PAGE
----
Sunday, 6 May 2012

How to Live by Sarah Bakewell

A good haul from the library: Adrian Frazier’s biography of George Moore, The Uncanny by Sigmund Freud, Collected Poems by Louis MacNeice and How to Live or A Life of Montaigne in one question and twenty attempts at an answer by Sarah Bakewell. The latter will be my text for today.

Opening it up at

2: Q. How to Live? A. Pay Attention.
Starting to write ((Sarah Bakewell teaches writing at City University(London).))
The riding accident, which so altered Montaigne’s perspective, lasted only a few moments in itself, but one can unfold it into three parts and spread it over several years.....
further down:
When he did turn to it however, the experience made him try a new kind of writing, barely attempted by other writers: that of re-creating a sequence of sensations as they feel from the inside, following them from instant to instant.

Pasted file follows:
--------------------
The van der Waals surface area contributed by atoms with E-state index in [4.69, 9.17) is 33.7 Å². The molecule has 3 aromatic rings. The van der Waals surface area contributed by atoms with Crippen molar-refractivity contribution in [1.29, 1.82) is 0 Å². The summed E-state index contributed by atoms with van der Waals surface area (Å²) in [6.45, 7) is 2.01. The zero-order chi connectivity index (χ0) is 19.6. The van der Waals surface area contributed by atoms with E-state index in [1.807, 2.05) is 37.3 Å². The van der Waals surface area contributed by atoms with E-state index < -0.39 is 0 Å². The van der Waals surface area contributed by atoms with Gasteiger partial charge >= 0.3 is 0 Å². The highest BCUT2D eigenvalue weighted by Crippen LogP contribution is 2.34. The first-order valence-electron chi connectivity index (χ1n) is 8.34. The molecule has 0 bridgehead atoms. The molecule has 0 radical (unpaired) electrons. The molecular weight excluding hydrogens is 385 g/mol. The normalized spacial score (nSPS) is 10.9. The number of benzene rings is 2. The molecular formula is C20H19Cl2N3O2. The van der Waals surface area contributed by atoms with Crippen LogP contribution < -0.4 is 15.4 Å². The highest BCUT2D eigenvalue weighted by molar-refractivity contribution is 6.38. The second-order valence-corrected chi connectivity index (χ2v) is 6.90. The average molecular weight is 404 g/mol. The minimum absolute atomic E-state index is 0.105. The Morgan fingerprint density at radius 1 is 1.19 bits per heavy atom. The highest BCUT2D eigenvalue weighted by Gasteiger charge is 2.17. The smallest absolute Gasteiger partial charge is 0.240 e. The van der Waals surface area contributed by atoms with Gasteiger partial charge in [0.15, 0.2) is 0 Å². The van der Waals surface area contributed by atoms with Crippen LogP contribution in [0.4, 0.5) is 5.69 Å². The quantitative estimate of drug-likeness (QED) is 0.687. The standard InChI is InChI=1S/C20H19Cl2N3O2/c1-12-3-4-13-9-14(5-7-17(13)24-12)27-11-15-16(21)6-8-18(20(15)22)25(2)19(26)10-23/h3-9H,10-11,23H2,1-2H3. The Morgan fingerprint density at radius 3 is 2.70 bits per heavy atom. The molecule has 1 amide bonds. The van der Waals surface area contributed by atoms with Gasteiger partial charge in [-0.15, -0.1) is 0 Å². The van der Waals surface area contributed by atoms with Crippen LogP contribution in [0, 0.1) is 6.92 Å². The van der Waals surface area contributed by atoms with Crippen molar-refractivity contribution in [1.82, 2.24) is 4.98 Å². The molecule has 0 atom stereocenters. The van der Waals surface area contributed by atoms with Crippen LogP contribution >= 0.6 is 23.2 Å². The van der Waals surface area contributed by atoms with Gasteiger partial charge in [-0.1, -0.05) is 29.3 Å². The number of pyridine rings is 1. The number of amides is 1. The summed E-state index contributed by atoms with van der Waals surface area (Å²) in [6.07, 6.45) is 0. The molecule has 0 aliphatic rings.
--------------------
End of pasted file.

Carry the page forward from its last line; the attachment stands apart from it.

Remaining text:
This seems to me to be extremely flaccid writing by someone whose grip on the actual meaning of the words is weak. It is quite opposed to the crisp precision of Montaigne.

Gaul according to Caesar is divided into three parts. On that basis each part would have its own map. Each map might be folded in three or four or whatever. If folded in 3 the number of folds would be two i.e. the actual creases in the paper. The concept of part implies detachability as in ‘spare parts’, ‘naming of parts’, ‘parts of speech’ etc.

a sequence of sensations as they felt from the inside Yes, ‘I feel your pain’ is common usage but feeling one’s own sensation as one’s own sensations as though there existed the possibility of feeling your own sensations as though they were someone else’s leaves me aghast and stricken with auto-empathy.

I’m looking at three translations of On Liars and That No Man should be happy until after his Death by John Florio, Charles Cotton and J.M. Cohen to see which of them reads best. I’m also reading essays on similar topics by the English master, Francis Bacon, Of Truth and Of Death to compare and contrast and quote in support of my answer. Will that be as dull as it sounds? I hope not.

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